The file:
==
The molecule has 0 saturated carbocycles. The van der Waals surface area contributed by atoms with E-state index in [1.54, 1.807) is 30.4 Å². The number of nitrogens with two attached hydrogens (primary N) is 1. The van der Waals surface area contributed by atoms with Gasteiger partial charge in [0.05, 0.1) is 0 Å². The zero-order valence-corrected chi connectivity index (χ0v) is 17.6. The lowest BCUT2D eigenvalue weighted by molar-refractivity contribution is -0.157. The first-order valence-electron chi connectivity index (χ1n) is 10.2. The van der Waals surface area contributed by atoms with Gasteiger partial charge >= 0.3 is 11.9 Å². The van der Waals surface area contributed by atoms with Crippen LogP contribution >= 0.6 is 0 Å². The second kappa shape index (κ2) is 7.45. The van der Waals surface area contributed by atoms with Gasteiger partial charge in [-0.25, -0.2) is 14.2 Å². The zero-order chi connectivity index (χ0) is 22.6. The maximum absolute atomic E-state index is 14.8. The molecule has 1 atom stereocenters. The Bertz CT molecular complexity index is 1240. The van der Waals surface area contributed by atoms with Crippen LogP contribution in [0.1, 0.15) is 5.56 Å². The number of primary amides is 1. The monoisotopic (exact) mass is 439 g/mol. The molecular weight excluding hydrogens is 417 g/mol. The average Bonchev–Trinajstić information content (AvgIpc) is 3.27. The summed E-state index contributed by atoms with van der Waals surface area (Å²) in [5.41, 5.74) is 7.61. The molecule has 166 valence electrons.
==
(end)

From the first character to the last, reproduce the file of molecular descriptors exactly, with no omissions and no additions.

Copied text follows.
The molecule has 0 saturated carbocycles. The van der Waals surface area contributed by atoms with E-state index in [1.54, 1.807) is 30.4 Å². The number of nitrogens with two attached hydrogens (primary N) is 1. The van der Waals surface area contributed by atoms with Gasteiger partial charge in [0.05, 0.1) is 0 Å². The zero-order valence-corrected chi connectivity index (χ0v) is 17.6. The lowest BCUT2D eigenvalue weighted by molar-refractivity contribution is -0.157. The first-order valence-electron chi connectivity index (χ1n) is 10.2. The van der Waals surface area contributed by atoms with Gasteiger partial charge >= 0.3 is 11.9 Å². The van der Waals surface area contributed by atoms with Crippen LogP contribution >= 0.6 is 0 Å². The second kappa shape index (κ2) is 7.45. The van der Waals surface area contributed by atoms with Gasteiger partial charge in [-0.25, -0.2) is 14.2 Å². The zero-order chi connectivity index (χ0) is 22.6. The maximum absolute atomic E-state index is 14.8. The molecule has 1 atom stereocenters. The Bertz CT molecular complexity index is 1240. The van der Waals surface area contributed by atoms with Crippen LogP contribution in [0.1, 0.15) is 5.56 Å². The number of primary amides is 1. The monoisotopic (exact) mass is 439 g/mol. The molecular weight excluding hydrogens is 417 g/mol. The average Bonchev–Trinajstić information content (AvgIpc) is 3.27. The summed E-state index contributed by atoms with van der Waals surface area (Å²) in [5.41, 5.74) is 7.61. The molecule has 166 valence electrons.